January 16, 2013
*I was going to create diagrams to go along with this post but I just don’t have time today. You’ll have to envision it in your mind’s eye.
*For more on winter weather in general, check out my reeeeeally old post about winter weather in the south.
I will go out on a limb and say that weather-wise, the past 5 days or so have been just about the ugliest, most depressing string of days Nashville and middle TN have seen in quite a while. This is all due to a rather interesting weather scenario across the whole nation. I will attempt to concisely explain the factors involved, and hopefully you’ll also see why these types of storms are so incredibly hard to forecast.
First of all, last weekend (Jan. 11th & 12th) were unseasonably warm and also very rainy, especially Saturday. This was due to a large upper level “cutoff” low pressure system that parked itself right over the southwestern U.S. Because this system was in the upper levels of the atmosphere (about 18,000-30,000 ft) where the main branches of the jet stream exist, it controlled on a broad scale which airmasses were influencing which parts of the nation. The big trough of low pressure stubbornly sat spinning over the western 1/2 of the U.S. for several days, causing the jet stream to dig southward over the west, then shoot northeastward over the midwest and on into the northeast. The southern branch of the jet stream was allowed to surge northward and pump lots of warm moist air from the Gulf and northern Mexico up across the southeast and even into the northeast U.S., bringing the soaking rain and warm temps we had over the weekend. Meanwhile, the northern branch of the jet stream was doing just the opposite, pumping dry frigid air from Canada down over the western and southwestern U.S.
Finally on Sunday Jan. 13th, the huge upper-level low pressure pushed eastward across the nation, and thus the cold arctic air across the west pushed eastward along with it, creating a very sharp cold front at the surface that moved across Nashville that afternoon. You may remember that the temp was a balmy 65F or so Sun. morning, and around 3:30pm it plummeted 15-20 degrees over the course of about 2 hours.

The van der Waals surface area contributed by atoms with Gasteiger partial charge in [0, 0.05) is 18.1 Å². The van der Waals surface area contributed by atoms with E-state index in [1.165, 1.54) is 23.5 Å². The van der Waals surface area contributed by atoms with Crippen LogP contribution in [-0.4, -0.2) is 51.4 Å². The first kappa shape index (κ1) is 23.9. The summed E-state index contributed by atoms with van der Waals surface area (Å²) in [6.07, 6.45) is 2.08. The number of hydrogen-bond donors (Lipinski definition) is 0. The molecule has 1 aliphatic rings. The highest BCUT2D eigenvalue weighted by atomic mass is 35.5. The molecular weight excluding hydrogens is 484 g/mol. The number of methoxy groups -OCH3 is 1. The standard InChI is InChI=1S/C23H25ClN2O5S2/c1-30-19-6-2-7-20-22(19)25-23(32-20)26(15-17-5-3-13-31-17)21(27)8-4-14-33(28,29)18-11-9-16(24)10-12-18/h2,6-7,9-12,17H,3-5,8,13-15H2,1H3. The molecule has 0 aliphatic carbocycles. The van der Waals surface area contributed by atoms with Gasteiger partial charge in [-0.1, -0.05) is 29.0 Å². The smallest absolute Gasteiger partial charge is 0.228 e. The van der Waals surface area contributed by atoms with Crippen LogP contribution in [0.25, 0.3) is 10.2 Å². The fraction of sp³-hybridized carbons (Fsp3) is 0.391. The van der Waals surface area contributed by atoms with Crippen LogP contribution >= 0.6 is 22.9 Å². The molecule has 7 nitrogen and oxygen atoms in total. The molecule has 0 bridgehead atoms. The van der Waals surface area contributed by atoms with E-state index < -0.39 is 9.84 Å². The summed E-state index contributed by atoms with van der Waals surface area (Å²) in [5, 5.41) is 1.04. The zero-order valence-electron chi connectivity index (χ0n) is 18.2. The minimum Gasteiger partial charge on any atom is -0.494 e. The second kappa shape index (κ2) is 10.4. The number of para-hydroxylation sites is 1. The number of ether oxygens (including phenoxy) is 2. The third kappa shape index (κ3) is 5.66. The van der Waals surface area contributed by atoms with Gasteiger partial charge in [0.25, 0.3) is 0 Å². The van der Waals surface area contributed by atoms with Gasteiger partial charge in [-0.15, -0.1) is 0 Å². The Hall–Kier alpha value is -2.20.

That was part 1 of this crazy chain of events. Now for part 2:
After that initial surge eastward, the upper-level low pressure trough stalled out yet again, leaving that sharp cold front draped roughly along the spine of the southern Appalachians. The cold airmass wedged down at the surface (we all remember from basic science that cold air sinks and warm air rises, right?) but after it stalled out, the southern jet stream was still active. Monday & Tuesday of this week we had a battle between the southern flow of warm Gulf moisture and the stubborn cold airmass that surged eastward Sunday. The warm moist air has been sliding up and over the heavy cold air at the surface and thus we’ve had sleet and freezing rain across the whole middle TN area as the two forces have been at a stalemate. Temps in the mid-levels of the atmosphere have been steadily 6-10 degrees warmer than at the surface. This is an old diagram I made showing a simplified version of how that looks as a cross-section:
Judging exactly where that freezing line will be on the surface is nearly impossible. Thus, forecasts for this type of weather are rarely accurate on a local scale. Last night, the Nashville metro area got lucky in that the freezing line at the surface ended up being just to the west of us- the temp held at about 33 or 34 degrees. This large trough is finally going to push further eastward tomorrow, as yet another piece of Gulf moisture and energy combines with a surface-level low pressure system moving east out of Texas. That will bring the possibility of significant snow and ice to east TN, southern VA, and western NC. Nashville will be spared any precipitation from that system, though, and most of the southeast is forecast to remain firmly in the grips of that arctic airmass for at least another week or so, so keep your heavy coats handy.